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Margaret O'Brien Steinfels May 6, 2014 - 2:10pm
Professor Mark Katz at George Mason University organized his 79 undergraduate students in teams to play out the current situation in Ukraine. Here he describes their moves and the tentative outcome: LobeLog Sound plausible? possible? unlikely?
Plausible. The question is: Is this another de facto Munich, a fateful appeasement of Russia which will lead to more annexations?
Ann, Or were Abkhazia and South Ossetia Munich, and Crimea Poland and now we are up to France and Belgium? In which case, Obama is worse than Chamberlain. Or are we only up to Ukraine is Poland? In which case, Obama has a chance to be Churchill. Or would that be David Cameron while OIbama would be FDR?
The point being, historical analogies go only so far, and after they have gone that short distance, the conclusions one draws are the conclusions he went in with.
Tom B. --
No, we don't know -- yet. But we'd be foolish not to think ahead to the possibilities.
Today (Wednesday, May 7), Putin says that Russian troops have pulled back from the border with Ukraine. Also reported: he asked separatists to postpone a referendum scheduled for Sunday.
Hmmm! I am going to assume that Putin has achieved what he wanted, chaos and uncertainty in Ukraine, and is now stepping back to see what will happen.
I was just saying that if we want to think ahead to the possibilities, it is better to start by acknowledging that our problem is Vladimir Putin, not Adolf Hitler. Putin seems to want to restore Russia's pre-Gorbachev (or even pre-Brezhnev) clout in the world. Russia's rulers have always coveted Ukraine when they didn't have it, although they had it a lot of the time. A lot of Ukrainians grew up as subjects of the powerful Soviet Union (whereas the Germans in Czechoslovakia had only Wilhelmine Germany to look back on) and feel in a position to choose their future from Russia or Ukraine.
Thinking further, Russia can mass troops on the Ukranian border, but there is no France to mass troops on Russia's border to create at least the possibility of a standoff. As in 1940, Russia is ready for war (at least with Ukraine) and Europe is ready for peace. That is a point of comparison. But neither France nor Britain were ever reliant on Germany for their natural gas as our European friends rely on Russia. And so on. And, of course, nobody had the Bomb in 1940, but now both we and the Russians do. That limits our options in ways no one's options were limited back then.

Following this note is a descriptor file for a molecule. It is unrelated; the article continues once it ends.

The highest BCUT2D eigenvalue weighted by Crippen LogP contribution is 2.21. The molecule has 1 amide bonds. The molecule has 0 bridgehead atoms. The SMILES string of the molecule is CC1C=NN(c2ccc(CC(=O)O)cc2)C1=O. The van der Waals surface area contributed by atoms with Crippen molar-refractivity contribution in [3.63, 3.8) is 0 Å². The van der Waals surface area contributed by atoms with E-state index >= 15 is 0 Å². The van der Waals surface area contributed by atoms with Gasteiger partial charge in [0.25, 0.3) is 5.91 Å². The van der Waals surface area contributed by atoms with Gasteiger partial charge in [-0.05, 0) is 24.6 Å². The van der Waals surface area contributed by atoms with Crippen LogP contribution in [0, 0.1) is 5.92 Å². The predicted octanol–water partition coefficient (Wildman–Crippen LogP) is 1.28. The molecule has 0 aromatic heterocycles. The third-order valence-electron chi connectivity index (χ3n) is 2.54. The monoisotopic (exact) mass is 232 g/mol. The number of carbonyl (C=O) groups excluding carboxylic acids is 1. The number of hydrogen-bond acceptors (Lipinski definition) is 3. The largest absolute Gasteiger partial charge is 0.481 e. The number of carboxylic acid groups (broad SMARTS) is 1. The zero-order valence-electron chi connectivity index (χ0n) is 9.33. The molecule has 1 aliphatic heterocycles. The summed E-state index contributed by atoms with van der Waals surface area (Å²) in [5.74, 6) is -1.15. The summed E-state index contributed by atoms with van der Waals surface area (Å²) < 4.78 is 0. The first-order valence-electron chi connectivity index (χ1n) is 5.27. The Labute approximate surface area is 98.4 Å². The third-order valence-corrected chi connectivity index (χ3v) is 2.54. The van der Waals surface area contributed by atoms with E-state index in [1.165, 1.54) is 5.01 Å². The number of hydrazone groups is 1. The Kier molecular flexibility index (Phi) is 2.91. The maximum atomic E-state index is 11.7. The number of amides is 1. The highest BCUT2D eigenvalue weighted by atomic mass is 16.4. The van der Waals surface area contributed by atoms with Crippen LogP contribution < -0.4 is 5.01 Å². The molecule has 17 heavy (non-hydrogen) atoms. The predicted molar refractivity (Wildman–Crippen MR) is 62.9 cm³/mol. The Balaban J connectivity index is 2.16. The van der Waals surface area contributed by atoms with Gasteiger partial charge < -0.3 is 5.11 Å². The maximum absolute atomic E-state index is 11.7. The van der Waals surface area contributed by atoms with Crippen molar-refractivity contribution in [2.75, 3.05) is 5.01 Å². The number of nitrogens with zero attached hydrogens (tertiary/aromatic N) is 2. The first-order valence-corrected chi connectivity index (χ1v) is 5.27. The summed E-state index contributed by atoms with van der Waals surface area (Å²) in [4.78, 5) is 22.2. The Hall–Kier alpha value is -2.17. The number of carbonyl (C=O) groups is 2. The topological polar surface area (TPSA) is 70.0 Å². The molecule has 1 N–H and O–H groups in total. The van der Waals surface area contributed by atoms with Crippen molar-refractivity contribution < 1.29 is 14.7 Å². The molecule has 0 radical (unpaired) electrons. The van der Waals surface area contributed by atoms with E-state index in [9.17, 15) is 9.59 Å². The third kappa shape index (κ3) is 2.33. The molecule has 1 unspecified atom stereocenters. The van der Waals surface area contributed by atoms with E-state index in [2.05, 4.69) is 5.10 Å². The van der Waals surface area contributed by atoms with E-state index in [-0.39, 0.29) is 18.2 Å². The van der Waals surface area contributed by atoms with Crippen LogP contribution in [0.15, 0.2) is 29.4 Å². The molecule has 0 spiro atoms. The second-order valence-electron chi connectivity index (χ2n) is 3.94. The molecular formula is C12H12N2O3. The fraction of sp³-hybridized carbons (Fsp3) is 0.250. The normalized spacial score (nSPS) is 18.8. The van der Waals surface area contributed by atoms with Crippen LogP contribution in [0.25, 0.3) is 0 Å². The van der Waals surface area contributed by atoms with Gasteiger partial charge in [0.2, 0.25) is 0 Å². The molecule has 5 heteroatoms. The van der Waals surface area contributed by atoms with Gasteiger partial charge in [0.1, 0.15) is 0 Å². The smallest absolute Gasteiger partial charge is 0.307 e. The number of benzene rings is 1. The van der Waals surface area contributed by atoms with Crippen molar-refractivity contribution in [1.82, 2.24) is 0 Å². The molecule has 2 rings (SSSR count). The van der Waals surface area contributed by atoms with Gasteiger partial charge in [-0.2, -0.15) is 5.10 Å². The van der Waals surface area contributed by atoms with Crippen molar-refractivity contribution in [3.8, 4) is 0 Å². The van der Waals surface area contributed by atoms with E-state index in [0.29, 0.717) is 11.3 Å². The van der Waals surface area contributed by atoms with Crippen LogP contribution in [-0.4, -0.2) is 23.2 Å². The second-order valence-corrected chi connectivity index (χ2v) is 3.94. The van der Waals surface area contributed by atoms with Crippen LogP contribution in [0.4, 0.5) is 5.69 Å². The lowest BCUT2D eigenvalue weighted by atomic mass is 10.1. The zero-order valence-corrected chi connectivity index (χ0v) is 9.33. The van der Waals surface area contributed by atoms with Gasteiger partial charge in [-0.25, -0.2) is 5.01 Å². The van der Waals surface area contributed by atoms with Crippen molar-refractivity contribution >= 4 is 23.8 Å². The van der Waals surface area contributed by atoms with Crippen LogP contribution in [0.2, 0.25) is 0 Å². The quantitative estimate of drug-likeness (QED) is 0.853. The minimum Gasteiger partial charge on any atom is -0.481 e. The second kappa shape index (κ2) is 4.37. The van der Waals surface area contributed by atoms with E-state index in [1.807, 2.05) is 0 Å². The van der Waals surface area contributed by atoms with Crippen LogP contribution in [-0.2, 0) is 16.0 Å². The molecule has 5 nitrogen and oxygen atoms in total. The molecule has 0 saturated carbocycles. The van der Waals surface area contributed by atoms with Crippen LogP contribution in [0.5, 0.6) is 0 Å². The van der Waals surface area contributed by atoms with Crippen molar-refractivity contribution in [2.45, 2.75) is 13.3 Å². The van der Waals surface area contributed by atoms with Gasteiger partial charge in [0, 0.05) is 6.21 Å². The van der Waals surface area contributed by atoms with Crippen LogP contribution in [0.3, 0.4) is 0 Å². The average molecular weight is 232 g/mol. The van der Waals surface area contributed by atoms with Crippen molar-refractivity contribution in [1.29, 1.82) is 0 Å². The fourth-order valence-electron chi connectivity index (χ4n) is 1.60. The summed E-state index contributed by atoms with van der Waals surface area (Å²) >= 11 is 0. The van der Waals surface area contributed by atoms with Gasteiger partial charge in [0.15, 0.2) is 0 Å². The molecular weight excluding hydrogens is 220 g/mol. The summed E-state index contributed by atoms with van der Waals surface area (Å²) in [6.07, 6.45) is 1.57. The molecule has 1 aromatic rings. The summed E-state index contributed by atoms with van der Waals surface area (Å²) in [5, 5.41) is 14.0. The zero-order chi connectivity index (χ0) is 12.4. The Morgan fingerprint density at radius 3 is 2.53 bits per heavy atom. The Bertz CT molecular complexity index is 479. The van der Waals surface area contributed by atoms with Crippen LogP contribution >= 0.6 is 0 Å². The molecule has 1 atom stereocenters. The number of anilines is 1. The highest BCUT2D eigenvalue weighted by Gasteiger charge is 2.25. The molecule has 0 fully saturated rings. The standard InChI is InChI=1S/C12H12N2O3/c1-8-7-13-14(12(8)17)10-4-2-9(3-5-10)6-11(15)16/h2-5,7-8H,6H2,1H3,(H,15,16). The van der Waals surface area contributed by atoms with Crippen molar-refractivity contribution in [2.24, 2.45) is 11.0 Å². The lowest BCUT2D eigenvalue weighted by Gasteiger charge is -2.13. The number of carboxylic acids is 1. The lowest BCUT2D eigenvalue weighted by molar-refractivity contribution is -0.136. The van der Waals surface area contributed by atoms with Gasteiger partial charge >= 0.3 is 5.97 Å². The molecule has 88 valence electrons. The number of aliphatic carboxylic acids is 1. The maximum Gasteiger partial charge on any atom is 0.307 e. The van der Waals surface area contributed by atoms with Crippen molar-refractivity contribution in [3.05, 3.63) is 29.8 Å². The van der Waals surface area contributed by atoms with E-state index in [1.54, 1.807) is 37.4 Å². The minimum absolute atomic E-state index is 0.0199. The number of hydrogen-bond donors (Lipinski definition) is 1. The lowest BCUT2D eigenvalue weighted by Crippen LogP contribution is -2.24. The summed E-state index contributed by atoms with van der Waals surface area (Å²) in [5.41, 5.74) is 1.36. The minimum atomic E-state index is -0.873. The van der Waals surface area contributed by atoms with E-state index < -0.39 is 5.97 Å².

The comparisons are thinner than the differences.
While it is popular to view every leader we don't like as the next Adoph Hitler, I don't know that such an analysis is likely to lead to sensible policy. But the other thing is, even if Putin has some vaguely Hitlerian scheme of European domination, (unlikely in most people's view) what should we do about it now? The europeans seem only marginally concerned. And in an odd way, isn't the west in a bit of an uncomfortable position of backing a coup, while the Russians make the case that they are concerned because a pro-Russian President, who was duly elected was unconstitutionally overthrown.
At moments it looks like the U.S. cares more about the situation in Ukraine than does Western Europe. See this op ed piece by the foreign affairs editor of Die Welt. Why Germans Love Russia.
Of course, Poland is nervous as are the Baltic countries.
I read and hear many comments about doing "something" about this, but very few about what exactly the US can or even for that matter should do. And the things we are doing, to the extent they work at all, are extremely long range in their impact. One need look only at Cuba and Iran to see that the effects of embargos and such take over 50 years (Cuba) to bring about the change we want. Short of a military confrontation, which as you pointed out would be a case of Europe holding our coat while we do the fighting, what real solution is out there?
Maybe we have to count on Putin to step back. And then we have to hope that the Ukrainians don't start their own war with each other. Not impossible especially if the CIA and/or the State Department, etc., are fomenting trouble (don't know that they are, but wouldn't be surprised).
I always get worried when people start calling for us to "do something." It reveals that the need for a sense of control has overwhelmed our ability to evaluate the relative merits of various courses of action.
Margaret O'Brien Steinfels, a former editor of Commonweal, writes frequently in these pages and blogs at dotCommonweal.
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